Mailing Addresses Around the World

I’ve been folding stuffing, sticking and sealing for the last two days.  As I worked, I listened to an episode of Surprisingly Awesome’s podcast called Postal Addresses.  It seemed appropriate considering this large mailing sitting in front of me.

I love mail, sending and receiving it.  I spend a lot of time at the post office or walking to the mail box.  The episode focused on how countries without a formal mailing system get mail.

At one point in the episode, the hosts shared a story on Mongolia’s new address system.  Mongol Post is using latitiude and longitude and a three word phrase to allocate an address to each specific location.  The technology is called What3Words.  For example, The Bridge’s conference room is located at match.lease.race.

They chatted with Michelle Borak, an American living in Mongolia.  She is not so keen on implementing the new postal endeavor, What3Words.  This is not Mongolia’s biggest issue.  There are bigger fish to fry in that country.  There are processes in place for mail, they just aren’t as established as a modern country such as the U.S.  They don’t have mail carriers, but the post office calls you when you get a letter or package.  Or you can send packages cross country via bus.  Or rogue cars (personal taxis similar to über).

what-is-most-efficient-is-not-always-the-most-effecI love her thoughts on this, considering our recent discussions of When Helping Hurts and doing good in a way that is best for the people.  Does Mongolia need addresses for every single person?  Nah, they have an informal system they are comfortable with.  It’s not the most efficient, but it certainly is effective without having to pay bribes or wait ages for bureaucracy to do its thing.  She has adapted to the ways of Mongolia and I can appreciate.  It may be a little inconvenient, but as an American who could easily push her views and perceived needs on Mongolians, she has taken a step back and embraced the way they do things.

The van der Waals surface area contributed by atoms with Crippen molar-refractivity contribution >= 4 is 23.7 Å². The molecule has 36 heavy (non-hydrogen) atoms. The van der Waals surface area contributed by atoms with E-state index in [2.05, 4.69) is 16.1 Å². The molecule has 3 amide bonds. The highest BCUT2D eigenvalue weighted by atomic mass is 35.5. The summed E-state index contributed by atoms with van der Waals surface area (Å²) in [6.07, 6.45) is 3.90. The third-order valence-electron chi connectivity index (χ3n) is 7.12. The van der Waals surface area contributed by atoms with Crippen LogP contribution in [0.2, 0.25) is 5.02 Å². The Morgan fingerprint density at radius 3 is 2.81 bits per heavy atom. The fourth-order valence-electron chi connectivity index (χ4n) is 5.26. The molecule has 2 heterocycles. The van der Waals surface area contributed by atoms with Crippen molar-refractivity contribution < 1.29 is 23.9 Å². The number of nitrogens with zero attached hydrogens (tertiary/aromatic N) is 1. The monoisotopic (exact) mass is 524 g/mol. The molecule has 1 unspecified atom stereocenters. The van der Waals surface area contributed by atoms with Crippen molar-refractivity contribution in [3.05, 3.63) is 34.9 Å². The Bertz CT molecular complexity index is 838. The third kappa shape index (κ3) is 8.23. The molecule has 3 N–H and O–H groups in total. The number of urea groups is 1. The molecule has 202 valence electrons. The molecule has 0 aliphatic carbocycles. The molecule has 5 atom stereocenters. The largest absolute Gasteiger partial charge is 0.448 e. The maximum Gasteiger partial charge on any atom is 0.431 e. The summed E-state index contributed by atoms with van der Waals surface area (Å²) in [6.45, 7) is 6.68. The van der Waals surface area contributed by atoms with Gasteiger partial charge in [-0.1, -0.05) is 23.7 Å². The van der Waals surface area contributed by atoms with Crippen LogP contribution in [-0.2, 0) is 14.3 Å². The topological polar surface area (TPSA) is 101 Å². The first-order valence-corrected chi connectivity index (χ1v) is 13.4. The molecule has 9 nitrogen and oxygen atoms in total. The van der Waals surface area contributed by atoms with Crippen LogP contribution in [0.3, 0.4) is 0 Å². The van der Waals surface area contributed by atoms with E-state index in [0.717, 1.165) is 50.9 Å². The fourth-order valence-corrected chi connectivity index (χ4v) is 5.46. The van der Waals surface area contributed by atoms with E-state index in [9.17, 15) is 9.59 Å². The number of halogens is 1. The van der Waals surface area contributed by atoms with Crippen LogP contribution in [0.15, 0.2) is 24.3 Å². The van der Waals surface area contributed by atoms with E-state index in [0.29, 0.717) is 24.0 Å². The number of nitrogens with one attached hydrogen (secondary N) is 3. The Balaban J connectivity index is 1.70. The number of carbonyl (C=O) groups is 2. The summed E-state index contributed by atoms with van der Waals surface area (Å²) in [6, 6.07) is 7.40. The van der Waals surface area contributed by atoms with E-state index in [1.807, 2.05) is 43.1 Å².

To hear more about the postal situation around the world, check out the podcast (Michelle’s story starts at 20:35).

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Are you ready to hear one of the most important things Jay has ever said to me?  When I was an intern, he said, “what’s most efficient is not always the most effective.”  As an engineer, Jay knows efficiency.  As a control freak, I can appreciate efficiency as well.  Effectiveness is a little more difficult for me.  I often have to take a step back to see the bigger picture of how things will play out.  Yesterday, we had the kids come to the office for a workday.  One of our stations was helping with this mailing.  This meant folding letters, stuffing envelopes and sticking labels.  The perfectionist in me cringed when I saw a crooked label or disproportionate letter.
Does that really matter in the long run?  No, definitely not.  Do their smiles and joy of getting to be a part of this process matter?  My goodness, yes!  They loved it!

This is what we have to remember when attempting to do “good”.  When we are interacting with people.  When we want, more than anything, to take over and show them the “right way” to do things.  Take a minute to breathe and understand it’s about the process and not so much about the end result.  Are we all going to be great at it?  No way.  But baby steps matter.  Celebrate your small victories because it’s a process for us just as much as it is letting crooked stickers and misfolded letters go out in the mail.